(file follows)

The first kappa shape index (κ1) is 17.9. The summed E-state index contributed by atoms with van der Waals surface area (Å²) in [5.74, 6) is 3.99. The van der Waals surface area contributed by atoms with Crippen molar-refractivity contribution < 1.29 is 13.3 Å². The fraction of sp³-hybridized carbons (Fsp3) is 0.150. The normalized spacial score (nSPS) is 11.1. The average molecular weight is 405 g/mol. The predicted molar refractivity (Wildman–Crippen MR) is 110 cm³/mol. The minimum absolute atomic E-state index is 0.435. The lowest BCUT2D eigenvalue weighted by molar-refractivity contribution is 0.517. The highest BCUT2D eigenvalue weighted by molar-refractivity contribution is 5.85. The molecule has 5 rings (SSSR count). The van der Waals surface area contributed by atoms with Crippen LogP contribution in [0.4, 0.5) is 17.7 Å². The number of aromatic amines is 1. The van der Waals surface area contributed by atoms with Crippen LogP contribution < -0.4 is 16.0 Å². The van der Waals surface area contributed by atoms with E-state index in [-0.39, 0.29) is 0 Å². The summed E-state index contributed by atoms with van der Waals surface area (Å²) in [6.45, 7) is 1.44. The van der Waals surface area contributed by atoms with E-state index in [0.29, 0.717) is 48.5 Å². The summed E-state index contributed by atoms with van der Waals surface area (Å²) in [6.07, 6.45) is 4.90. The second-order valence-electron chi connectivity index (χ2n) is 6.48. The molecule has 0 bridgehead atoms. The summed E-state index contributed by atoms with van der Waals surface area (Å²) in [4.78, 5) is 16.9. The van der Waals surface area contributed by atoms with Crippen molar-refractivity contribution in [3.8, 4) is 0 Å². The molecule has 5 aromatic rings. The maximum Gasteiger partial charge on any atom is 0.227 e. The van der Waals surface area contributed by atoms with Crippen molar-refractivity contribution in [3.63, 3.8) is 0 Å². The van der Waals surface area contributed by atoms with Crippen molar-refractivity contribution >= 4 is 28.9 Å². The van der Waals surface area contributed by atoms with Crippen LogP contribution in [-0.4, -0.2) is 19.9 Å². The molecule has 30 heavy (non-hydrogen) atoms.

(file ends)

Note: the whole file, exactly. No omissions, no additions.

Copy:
The first kappa shape index (κ1) is 17.9. The summed E-state index contributed by atoms with van der Waals surface area (Å²) in [5.74, 6) is 3.99. The van der Waals surface area contributed by atoms with Crippen molar-refractivity contribution < 1.29 is 13.3 Å². The fraction of sp³-hybridized carbons (Fsp3) is 0.150. The normalized spacial score (nSPS) is 11.1. The average molecular weight is 405 g/mol. The predicted molar refractivity (Wildman–Crippen MR) is 110 cm³/mol. The minimum absolute atomic E-state index is 0.435. The lowest BCUT2D eigenvalue weighted by molar-refractivity contribution is 0.517. The highest BCUT2D eigenvalue weighted by molar-refractivity contribution is 5.85. The molecule has 5 rings (SSSR count). The van der Waals surface area contributed by atoms with Crippen LogP contribution in [0.4, 0.5) is 17.7 Å². The number of aromatic amines is 1. The van der Waals surface area contributed by atoms with Crippen LogP contribution < -0.4 is 16.0 Å². The van der Waals surface area contributed by atoms with E-state index in [-0.39, 0.29) is 0 Å². The summed E-state index contributed by atoms with van der Waals surface area (Å²) in [6.45, 7) is 1.44. The van der Waals surface area contributed by atoms with E-state index in [0.29, 0.717) is 48.5 Å². The summed E-state index contributed by atoms with van der Waals surface area (Å²) in [6.07, 6.45) is 4.90. The second-order valence-electron chi connectivity index (χ2n) is 6.48. The molecule has 0 bridgehead atoms. The summed E-state index contributed by atoms with van der Waals surface area (Å²) in [4.78, 5) is 16.9. The van der Waals surface area contributed by atoms with Crippen molar-refractivity contribution in [3.8, 4) is 0 Å². The molecule has 5 aromatic rings. The maximum Gasteiger partial charge on any atom is 0.227 e. The van der Waals surface area contributed by atoms with Crippen molar-refractivity contribution in [3.63, 3.8) is 0 Å². The van der Waals surface area contributed by atoms with Crippen molar-refractivity contribution >= 4 is 28.9 Å². The van der Waals surface area contributed by atoms with Crippen LogP contribution in [-0.4, -0.2) is 19.9 Å². The molecule has 30 heavy (non-hydrogen) atoms.